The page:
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the logic of media ownership reform in Venezuela

August 17, 2010

The WSJ reports that Venezuela will ask the United States to extradite Nelson Mezerhane, who ran Banco Federal and owned a 26% stake in Globovisión. The bit that interested me most is this:

Since the conflict arose, the Chavez administration has asked lawmakers to amend legislation that would prevent people who own financial institutions from also owning media companies on the grounds that doing so allows such individuals to manipulate information for personal gain.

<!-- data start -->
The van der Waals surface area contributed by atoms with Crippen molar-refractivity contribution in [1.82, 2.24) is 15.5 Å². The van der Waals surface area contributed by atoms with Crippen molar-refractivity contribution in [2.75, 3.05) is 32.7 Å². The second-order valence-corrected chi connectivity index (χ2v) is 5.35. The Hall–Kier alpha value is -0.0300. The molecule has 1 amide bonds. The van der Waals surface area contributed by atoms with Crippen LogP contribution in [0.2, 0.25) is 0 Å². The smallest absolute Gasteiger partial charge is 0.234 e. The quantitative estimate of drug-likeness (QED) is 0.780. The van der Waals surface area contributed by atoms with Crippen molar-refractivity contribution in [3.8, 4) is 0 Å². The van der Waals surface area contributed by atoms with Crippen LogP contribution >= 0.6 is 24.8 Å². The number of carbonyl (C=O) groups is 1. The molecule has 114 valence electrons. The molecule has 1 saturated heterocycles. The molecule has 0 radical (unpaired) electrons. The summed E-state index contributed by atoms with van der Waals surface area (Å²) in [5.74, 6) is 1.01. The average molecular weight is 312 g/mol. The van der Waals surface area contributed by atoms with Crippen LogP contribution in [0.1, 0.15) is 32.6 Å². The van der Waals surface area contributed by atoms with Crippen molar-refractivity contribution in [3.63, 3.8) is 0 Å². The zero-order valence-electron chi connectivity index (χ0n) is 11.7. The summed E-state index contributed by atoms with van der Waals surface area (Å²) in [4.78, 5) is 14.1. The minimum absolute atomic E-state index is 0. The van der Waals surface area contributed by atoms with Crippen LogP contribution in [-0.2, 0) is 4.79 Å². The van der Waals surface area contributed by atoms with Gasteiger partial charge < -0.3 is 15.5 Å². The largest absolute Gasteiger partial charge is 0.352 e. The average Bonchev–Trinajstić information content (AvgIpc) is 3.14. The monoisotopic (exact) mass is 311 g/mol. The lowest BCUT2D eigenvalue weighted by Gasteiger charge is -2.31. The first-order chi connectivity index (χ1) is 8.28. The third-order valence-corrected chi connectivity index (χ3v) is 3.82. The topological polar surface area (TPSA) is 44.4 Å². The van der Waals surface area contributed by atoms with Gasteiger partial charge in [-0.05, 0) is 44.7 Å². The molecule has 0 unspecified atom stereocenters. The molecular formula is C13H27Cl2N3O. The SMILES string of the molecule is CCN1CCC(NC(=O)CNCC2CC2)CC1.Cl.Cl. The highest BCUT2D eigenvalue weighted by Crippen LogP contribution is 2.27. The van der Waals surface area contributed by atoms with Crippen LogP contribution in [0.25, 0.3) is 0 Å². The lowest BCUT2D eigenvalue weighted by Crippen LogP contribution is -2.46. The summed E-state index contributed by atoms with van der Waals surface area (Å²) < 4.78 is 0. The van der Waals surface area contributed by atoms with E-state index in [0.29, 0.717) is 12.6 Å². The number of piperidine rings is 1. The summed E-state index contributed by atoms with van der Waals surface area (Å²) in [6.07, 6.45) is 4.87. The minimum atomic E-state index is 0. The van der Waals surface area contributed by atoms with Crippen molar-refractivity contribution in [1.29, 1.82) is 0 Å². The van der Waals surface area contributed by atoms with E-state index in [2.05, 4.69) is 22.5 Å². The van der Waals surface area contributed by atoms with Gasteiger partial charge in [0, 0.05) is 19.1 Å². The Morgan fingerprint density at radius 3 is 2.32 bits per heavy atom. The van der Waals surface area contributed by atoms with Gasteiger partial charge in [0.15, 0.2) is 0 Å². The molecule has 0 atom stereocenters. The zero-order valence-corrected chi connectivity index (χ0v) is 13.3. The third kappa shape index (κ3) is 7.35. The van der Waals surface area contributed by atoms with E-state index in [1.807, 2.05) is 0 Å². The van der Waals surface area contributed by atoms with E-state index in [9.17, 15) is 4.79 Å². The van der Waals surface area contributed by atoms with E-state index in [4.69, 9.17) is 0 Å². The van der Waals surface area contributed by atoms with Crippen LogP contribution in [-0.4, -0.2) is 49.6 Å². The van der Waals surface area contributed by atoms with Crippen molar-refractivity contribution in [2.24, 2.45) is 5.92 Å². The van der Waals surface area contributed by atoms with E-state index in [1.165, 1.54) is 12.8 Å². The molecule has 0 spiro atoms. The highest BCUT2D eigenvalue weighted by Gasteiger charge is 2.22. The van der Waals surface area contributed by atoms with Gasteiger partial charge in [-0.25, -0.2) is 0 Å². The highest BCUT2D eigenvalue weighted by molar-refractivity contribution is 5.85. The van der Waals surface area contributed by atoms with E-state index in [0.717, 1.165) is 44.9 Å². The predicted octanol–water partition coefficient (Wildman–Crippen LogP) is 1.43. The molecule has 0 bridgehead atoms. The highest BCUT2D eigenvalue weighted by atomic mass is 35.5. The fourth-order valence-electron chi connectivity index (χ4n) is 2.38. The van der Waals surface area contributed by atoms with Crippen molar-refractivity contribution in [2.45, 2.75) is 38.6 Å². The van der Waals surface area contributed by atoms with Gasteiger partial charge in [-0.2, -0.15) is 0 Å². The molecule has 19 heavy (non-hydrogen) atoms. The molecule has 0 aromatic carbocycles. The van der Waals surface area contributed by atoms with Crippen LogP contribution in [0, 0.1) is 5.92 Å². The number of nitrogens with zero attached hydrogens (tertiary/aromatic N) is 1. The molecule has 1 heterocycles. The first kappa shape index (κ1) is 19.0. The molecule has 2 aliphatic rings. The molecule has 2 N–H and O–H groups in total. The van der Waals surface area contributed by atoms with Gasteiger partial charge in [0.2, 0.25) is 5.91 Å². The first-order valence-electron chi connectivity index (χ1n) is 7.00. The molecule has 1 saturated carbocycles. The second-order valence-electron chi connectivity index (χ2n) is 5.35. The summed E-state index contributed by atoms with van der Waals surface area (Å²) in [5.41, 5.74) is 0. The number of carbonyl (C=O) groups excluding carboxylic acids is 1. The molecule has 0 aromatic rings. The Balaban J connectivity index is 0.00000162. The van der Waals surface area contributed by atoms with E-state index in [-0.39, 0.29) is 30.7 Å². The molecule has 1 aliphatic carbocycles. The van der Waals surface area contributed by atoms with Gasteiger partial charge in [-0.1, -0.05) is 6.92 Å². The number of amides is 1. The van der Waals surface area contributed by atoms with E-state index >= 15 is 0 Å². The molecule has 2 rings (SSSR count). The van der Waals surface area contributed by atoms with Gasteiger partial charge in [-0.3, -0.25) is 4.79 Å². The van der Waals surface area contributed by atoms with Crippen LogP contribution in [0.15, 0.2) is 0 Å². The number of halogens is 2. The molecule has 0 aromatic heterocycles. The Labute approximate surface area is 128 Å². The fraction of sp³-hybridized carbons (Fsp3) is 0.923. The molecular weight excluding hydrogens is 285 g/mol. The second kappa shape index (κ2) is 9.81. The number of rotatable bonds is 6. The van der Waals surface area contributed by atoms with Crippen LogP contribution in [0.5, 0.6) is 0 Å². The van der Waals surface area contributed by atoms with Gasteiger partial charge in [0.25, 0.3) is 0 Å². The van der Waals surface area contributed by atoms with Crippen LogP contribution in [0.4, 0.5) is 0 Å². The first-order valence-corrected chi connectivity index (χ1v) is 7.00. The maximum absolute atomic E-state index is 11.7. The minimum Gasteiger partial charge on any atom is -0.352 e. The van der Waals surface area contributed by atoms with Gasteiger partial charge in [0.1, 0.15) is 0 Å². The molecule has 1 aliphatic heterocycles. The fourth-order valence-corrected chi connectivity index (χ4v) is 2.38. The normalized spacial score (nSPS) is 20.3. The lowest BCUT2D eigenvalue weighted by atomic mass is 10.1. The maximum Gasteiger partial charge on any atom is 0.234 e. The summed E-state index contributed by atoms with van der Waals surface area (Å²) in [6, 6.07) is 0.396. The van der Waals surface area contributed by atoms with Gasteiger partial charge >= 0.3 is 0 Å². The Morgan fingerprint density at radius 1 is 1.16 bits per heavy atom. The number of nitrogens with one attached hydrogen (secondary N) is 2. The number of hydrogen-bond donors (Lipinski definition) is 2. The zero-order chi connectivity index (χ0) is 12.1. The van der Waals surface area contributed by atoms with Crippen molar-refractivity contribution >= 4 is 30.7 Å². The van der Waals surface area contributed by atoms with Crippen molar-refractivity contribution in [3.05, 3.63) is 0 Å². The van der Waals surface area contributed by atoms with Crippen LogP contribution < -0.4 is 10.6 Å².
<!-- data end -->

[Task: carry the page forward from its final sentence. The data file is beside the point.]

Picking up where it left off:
By that logic, shouldn’t investors in financial institutions also be barred, since they could also manipulate information for personal gain? Or what about people that own industrial or agricultural enterprises? Couldn’t they also manipulate media outlets for personal gain? If the Chavez administration is indeed seeking such legislation, it should be reconsidered within a larger and more coherent structure of media reform that is less focused on individual actors than systemic patterns. Better yet, though, would be to build out a public (not necessarily state run) media system that will provide alternative sources of information, thus reducing the potential for owners of private outlets to manipulate markets. In my view, community media should play a primary role in that system.

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